About Tasmania, Australia
Birthplace of Beauty and the Bees
Tasmania, Australia is the only place on the planet where the leatherwood flower grows, and the only place where bees produce leatherwood honey, a distinctive and uniquely flavor honey, is in the World Heritage forests of remote western Tasmania. First inhabited some 50,000 years ago, Tasmania is an Australian island state of breathtaking coastlines and mountains, majestic forests and crystalline lakes. Over one third of the state is National Park and Wilderness World Heritage Area, and is the habitat for many rare plants and animals, including the fabled Tasmanian devil. No wonder Tasmania is one of Lonely Planet’s 10 Top Destinations.
What’s more, Tasmania officially has the cleanest air in the world, which together with its pure waters, fertile soils and perfectly temperate climate, yields world-renowned quality foods and natural products. Its ancient pristine rainforests are home to bees that are free of any colony collapses. These bees produce the certified organic honey and beeswax that are the essence of the Beauty & The Bees product line. Tasmania being the birthplace of Green Politics, this ideal, GMO and insecticide-free environment is scrupulously protected so that we can continue benefiting from its healthful bounty.
Discover the Beauty & the Bees difference for yourself …products that have no artificial chemicals and no preservatives in them, are completely pure, and found no where else.
Beauty & the Bees use only premium quality Australian ingredients found among the healthy gourmet foods you eat and drink. Ingredients like our island’s unique raw, unpasteurized Leatherwood honey, certified organic olive oil, certified organic/biodynamic Tasmanian herbs.
Only the highest quality honey, nut, plant and herb oils-all at effective concentrations.
Hence the products are especially soothing and healing for those whose skin has been sensitized and damaged by years of exposure to chemical skincare products.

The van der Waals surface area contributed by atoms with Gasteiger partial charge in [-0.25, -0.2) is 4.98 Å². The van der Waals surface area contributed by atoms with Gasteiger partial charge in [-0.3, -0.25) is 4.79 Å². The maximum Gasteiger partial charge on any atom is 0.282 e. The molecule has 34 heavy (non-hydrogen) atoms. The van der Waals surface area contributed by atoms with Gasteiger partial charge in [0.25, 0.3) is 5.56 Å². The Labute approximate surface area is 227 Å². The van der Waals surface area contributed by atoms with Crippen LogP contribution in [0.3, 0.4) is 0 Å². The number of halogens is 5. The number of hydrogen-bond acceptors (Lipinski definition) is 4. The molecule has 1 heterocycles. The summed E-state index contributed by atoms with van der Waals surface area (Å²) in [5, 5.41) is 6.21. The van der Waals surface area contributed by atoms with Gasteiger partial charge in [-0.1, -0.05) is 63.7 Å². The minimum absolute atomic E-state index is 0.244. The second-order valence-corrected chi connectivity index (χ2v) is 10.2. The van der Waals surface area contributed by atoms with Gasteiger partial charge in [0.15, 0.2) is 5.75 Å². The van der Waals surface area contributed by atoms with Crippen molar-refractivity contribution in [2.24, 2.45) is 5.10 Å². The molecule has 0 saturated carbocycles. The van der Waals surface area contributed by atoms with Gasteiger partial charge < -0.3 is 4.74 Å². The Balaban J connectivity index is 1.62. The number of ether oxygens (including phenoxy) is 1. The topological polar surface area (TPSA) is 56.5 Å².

Salamanca Market Tasmania Hobart
Local Tasmanian Crafts. Where Beauty and the Bees began selling!
Mona Museum of Old and New Art
MONA FOMA (aka Mofo; mofo.net.au) is the Festival of Music & Art, held in January. Under the auspices of Brian Ritchie, the bass player from the Violent Femmes, it will be as edgy, progressive and unexpected as the museum itself. Then, in the still depths of the southern winter, Dark Mofo (darkmofo.net.au) arrives. Skirting the frayed edges of Tasmania’s guilty conscience, this noir package delivers a taut, seductive and joyful series of happenings, installations and performances that will rattle your rusty cage.
10 Days on the Island
10 Days on the Island (tendays.org.au) is the state’s premier arts event, running for (you guessed it) 10 days biennially in March, with events right across the state. Perhaps inspired/threatened by the goings-on at MONA, 2015’s ‘10 Days’ promises a vigorous reinterpretation of formats and thinking. We’re excited.
The Falls Music Arts Festival Tasmania
Taste of Tasmania (thetasteoftasmania.com.au)
Tassie’s big-ticket culinary event is the Taste of Tasmania (thetasteoftasmania.com.au), held on the Hobart waterfront over five days around New Year’s Eve. Timed to coincide with the finish of the epic open-ocean Sydney to Hobart Yacht Race (rolexsydneyhobart.com), the Taste recently clocked up 25 years of fab Tassie food, wine, beer and entertainment. It’s generates a huge buzz, with local producers, winemakers and restaurateurs cooking up a storm as the yachts dance across the harbour. Wander through the aisles, grab a glass of something cold, a plate of something hot and tune-in to some live bands.
Tasmania is home to the cleanest most pristine 18 National Parks in the world.
Freycinet National Park
Tasmania has world class cold water breaks and plenty of opportunities to ride uncrowded, pristine waves generated thousands of kilometers away in the Southern Ocean. The best surfing in Tassie often takes some trekking through world heritage areas but pays off with huge breaks and beautiful waves.
It’s 35 minutes drive south from Hobart to the sleepy seaside town of Kettering, where the car and passenger ferry departs regularly for Bruny Island. Bruny is actually two islands, joined by a narrow isthmus known as ‘The Neck’. Sheep dot the emerald countryside of North Bruny, while South Bruny is more mountainous, with plunging sea cliffs, fern-fringed forests and coastal heathland. Both islands have soul-soaring scenery, with great walking tracks and pristine beaches where you can swim, boat, kayak, surf and fish.
Speaking of Tasmanian Tigers, in 2015 the Queen Victoria Museum & Art Gallery in Launceston will deliver a unique exhibition of rare artefacts, photos and stories entitled The Tasmanian Tiger – Precious Little Remains. Since the last known specimen died in the Hobart Zoo in 1936, the Thylacine (aka Tasmanian Tiger) has become emblematic of much of what has driven and damned Tasmania since white settlement. Hunted, diseased and deeply misunderstood, this shy, stripy wolf-like marsupial didn’t stand much of a chance once European interests started to encroach on its terrain: it was officially declared extinct in 1986, the requisite 50 years after that last, lonely Thyalcine died in the Hobart Zoo.